Environmental Toxin May Increase Risk for Alzheimer’s Disease

Margarida Azevedo, MSc avatar

by Margarida Azevedo, MSc |

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A collaboration between researchers at the Institute for EthnoMedicine and the University of Miami Brain Endowment Bank revealed that chronic exposure to an environmental toxin has the potential to increase the risk for neurodegenerative illnesses such as Alzheimer’s disease.

The research paper, “Dietary exposure to an environmental toxin triggers neurofibrillary tangles and amyloid deposits in the brain,” was published in Proceedings of the Royal Society B.

Neurofibrillary tangles (NFT) and β-amyloid plaques in the brain are hallmarks of several neurodegenerative diseases, including Alzheimer’s, along with an unusual illness suffered by the Chamorro villagers on the Pacific island of Guam.

The villagers often have symptoms related to other neurological diseases, such as dementia. The disorder pathogenesis, called Guamanian amyotrophic lateral sclerosis/Parkinsonism dementia complex (ALS/PDC), is poorly understood, especially the relevance of environmental factors, another trait common with Alzheimer’s.

Researchers studied a cyanobacterial toxin present in the traditional Chamorro diet, called BMAA (β-N-methylamino-L-alanine), of which scientists have long suspected to be connected with the neurodegeneration observed in the population and the illnesses. Through experiments conducted on vervet monkeys, researchers found that chronic dietary exposure to this toxin leads to development of neuropathology.

For 140 days a group of vervets was fed fruit dosed with BMAA, developing neurofibrillary tangles and amyloid protein plaques similar to the Pacific islanders who died from the disease. A second group was fed equal amounts of L-BMAA and the dietary amino acid L-serine, which lead to a reduced level of plaque formation, while vervets fed with a placebo did not develop brain issues. In a second experiment, a dose of BMAA similiar to the amount Chamorro villagers would be exposed to in their lifetime was fed to the animals.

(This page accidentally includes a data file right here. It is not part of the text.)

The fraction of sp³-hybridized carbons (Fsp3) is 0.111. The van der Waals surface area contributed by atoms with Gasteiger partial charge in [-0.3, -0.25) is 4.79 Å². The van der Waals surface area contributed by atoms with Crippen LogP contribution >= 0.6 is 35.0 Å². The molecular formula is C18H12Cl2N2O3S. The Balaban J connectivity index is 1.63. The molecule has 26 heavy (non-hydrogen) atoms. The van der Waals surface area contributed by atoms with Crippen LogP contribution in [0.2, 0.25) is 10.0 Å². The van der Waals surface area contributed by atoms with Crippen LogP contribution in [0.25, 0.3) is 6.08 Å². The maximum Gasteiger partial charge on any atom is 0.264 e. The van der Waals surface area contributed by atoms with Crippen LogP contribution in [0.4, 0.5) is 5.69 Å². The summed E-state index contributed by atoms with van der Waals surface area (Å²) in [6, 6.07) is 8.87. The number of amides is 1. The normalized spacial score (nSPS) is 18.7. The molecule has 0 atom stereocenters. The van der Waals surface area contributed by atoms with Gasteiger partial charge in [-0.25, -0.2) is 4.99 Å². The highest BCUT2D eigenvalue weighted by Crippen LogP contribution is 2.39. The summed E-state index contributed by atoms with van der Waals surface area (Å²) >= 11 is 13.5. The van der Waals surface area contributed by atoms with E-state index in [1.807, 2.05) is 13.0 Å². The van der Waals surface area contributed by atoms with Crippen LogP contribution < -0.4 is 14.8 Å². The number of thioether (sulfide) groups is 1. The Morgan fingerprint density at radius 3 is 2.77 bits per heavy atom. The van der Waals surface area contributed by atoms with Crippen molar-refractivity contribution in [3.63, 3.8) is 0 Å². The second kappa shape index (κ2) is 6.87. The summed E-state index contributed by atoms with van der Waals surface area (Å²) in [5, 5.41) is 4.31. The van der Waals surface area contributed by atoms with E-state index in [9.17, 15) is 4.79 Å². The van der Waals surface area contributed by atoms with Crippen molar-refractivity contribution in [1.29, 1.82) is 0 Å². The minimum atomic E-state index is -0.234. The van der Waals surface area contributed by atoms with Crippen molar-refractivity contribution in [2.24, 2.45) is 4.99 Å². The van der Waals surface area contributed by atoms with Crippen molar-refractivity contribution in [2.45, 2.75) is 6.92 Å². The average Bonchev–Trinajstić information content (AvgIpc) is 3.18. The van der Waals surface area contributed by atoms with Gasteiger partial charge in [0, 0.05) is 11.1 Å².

The study’s conclusions point to a causative role of BMAA, since amyloid deposits and NFT were found in all animals that consumed the toxin. However, a significant reduction was observed when the animals also consumed an equal amount of L-serine. Researchers highlight that the FDA has not approved the treatment of neurodegenerative diseases with L-serine aminoacid but, even so, this animal model might constitute a valuable platform for evaluation of neurological drugs.

“Our findings show that chronic exposure to BMAA can trigger Alzheimer’s-like brain tangles and amyloid deposits,” lead author Paul Alan Cox, Ph.D., an ethnobotanist at the Institute for EthnoMedicine, said in a press release. “As far as we are aware, this is the first time researchers have been able to successfully produce brain tangles and amyloid deposits in an animal model through exposure to an environmental toxin.”